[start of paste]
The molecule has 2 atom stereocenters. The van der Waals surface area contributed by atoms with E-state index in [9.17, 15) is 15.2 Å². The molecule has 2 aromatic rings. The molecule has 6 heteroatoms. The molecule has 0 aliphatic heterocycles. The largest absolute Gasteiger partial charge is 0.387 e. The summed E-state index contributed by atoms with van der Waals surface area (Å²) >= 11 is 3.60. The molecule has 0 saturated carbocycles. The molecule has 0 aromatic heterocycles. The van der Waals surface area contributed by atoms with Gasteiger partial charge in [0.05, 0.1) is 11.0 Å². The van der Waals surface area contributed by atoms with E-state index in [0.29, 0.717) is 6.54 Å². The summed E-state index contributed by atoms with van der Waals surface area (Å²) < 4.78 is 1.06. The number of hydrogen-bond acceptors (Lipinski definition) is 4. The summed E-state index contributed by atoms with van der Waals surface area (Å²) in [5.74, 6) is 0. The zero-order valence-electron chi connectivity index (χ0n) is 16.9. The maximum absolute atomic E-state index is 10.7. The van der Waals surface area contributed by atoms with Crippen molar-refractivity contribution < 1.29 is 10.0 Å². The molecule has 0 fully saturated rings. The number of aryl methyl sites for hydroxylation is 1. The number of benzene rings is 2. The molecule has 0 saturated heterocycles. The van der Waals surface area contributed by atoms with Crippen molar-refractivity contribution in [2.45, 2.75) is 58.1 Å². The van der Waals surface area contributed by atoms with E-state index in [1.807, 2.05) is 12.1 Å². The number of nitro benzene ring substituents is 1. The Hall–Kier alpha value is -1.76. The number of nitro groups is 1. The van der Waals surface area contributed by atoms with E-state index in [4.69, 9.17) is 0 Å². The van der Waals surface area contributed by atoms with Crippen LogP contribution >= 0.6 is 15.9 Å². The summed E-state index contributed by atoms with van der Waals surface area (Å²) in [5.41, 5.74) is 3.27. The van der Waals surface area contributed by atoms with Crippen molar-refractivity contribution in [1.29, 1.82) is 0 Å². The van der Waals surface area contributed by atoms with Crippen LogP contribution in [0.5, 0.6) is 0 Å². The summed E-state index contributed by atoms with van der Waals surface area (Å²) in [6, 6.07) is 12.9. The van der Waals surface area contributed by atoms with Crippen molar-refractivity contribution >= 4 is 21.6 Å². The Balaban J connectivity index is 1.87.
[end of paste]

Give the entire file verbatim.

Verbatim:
The molecule has 2 atom stereocenters. The van der Waals surface area contributed by atoms with E-state index in [9.17, 15) is 15.2 Å². The molecule has 2 aromatic rings. The molecule has 6 heteroatoms. The molecule has 0 aliphatic heterocycles. The largest absolute Gasteiger partial charge is 0.387 e. The summed E-state index contributed by atoms with van der Waals surface area (Å²) >= 11 is 3.60. The molecule has 0 saturated carbocycles. The molecule has 0 aromatic heterocycles. The van der Waals surface area contributed by atoms with Gasteiger partial charge in [0.05, 0.1) is 11.0 Å². The van der Waals surface area contributed by atoms with E-state index in [0.29, 0.717) is 6.54 Å². The summed E-state index contributed by atoms with van der Waals surface area (Å²) < 4.78 is 1.06. The number of hydrogen-bond acceptors (Lipinski definition) is 4. The summed E-state index contributed by atoms with van der Waals surface area (Å²) in [5.74, 6) is 0. The zero-order valence-electron chi connectivity index (χ0n) is 16.9. The maximum absolute atomic E-state index is 10.7. The van der Waals surface area contributed by atoms with Crippen molar-refractivity contribution < 1.29 is 10.0 Å². The molecule has 0 fully saturated rings. The number of aryl methyl sites for hydroxylation is 1. The number of benzene rings is 2. The molecule has 0 saturated heterocycles. The van der Waals surface area contributed by atoms with Crippen molar-refractivity contribution in [2.45, 2.75) is 58.1 Å². The van der Waals surface area contributed by atoms with E-state index in [1.807, 2.05) is 12.1 Å². The number of nitro benzene ring substituents is 1. The Hall–Kier alpha value is -1.76. The number of nitro groups is 1. The van der Waals surface area contributed by atoms with E-state index in [4.69, 9.17) is 0 Å². The van der Waals surface area contributed by atoms with Crippen LogP contribution >= 0.6 is 15.9 Å². The summed E-state index contributed by atoms with van der Waals surface area (Å²) in [5.41, 5.74) is 3.27. The van der Waals surface area contributed by atoms with Crippen molar-refractivity contribution in [1.29, 1.82) is 0 Å². The van der Waals surface area contributed by atoms with Crippen LogP contribution in [0.5, 0.6) is 0 Å². The summed E-state index contributed by atoms with van der Waals surface area (Å²) in [6, 6.07) is 12.9. The van der Waals surface area contributed by atoms with Crippen molar-refractivity contribution >= 4 is 21.6 Å². The Balaban J connectivity index is 1.87.